The motivation for this month’s post was my frustration with the techniques for searching the FDA’s 510(k) database. Here I’m not talking about just using the search feature that FDA provides online. Instead, I have downloaded all of the data from that database and created my own search engine, but there are still inherent limitations in what the data contain and how they are structured. For one, if you want to submit a premarket notification for an over-the-counter product, it really isn’t easy to find predicates that are specifically cleared for over-the-counter without a lot of manual work.
In this episode of the Diagnosing Health Care Podcast: In celebration of the 50th episode of our Diagnosing Health Care podcast, we’re looking at how the past 50 years of health law will impact health care in the next 50 years.
On this episode, Epstein Becker Green attorneys Mark Lutes; Lynn Shapiro Snyder; Ted Kennedy, Jr.; and Nivedita Patel talk about the past, present, and future solutions to a fundamental question: How can the United States manage health care spending while continuing to provide access to high-quality health care products and services?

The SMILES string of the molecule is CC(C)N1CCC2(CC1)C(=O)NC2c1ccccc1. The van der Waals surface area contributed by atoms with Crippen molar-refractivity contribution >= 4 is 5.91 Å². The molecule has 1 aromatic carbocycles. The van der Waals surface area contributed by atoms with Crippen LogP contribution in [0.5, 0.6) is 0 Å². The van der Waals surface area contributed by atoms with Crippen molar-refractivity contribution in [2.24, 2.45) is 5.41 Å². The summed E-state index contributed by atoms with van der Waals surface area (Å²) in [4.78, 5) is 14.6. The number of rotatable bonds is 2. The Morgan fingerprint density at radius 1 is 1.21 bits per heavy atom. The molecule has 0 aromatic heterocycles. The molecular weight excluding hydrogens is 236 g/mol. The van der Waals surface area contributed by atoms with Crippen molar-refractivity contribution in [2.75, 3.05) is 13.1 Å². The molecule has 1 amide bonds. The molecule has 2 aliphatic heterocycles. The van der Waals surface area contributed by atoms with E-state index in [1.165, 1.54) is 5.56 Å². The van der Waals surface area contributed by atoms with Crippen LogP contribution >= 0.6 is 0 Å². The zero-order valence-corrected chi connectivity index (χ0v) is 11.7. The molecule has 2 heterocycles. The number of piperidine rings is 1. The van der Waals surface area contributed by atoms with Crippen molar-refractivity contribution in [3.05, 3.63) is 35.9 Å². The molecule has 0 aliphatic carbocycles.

Pending New York City Legislation Would Create Further Price Transparency Requirements for Hospitals, and Impose Severe Penalties for Noncompliance
In September of this year, New York City Councilwoman Julie Menin announced her plan to introduce a series of bills that would create further price transparency requirements for hospitals, with noncompliance resulting in high financial penalties.
The bill package would create an office of hospital accountability that would inform the public as to how much hospitals are charging for various services via a price transparency information portal, where hospitals would be required to provide certain key pricing information to the public. Currently, such pricing data is not typically available for public access, and patients typically have little knowledge regarding how much they will be charged for services.
It has been four years since Congress enacted the Eliminating Kickbacks in Recovery Act (“EKRA”), codified at 18 U.S.C. § 220. EKRA initially targeted patient brokering and kickback schemes within the addiction treatment and recovery spaces. However, since EKRA was expansively drafted to also apply to clinical laboratories (it applies to improper referrals for any “service”, regardless of the payor), public as well as private insurance plans and even self-pay patients fall within the reach of the statute.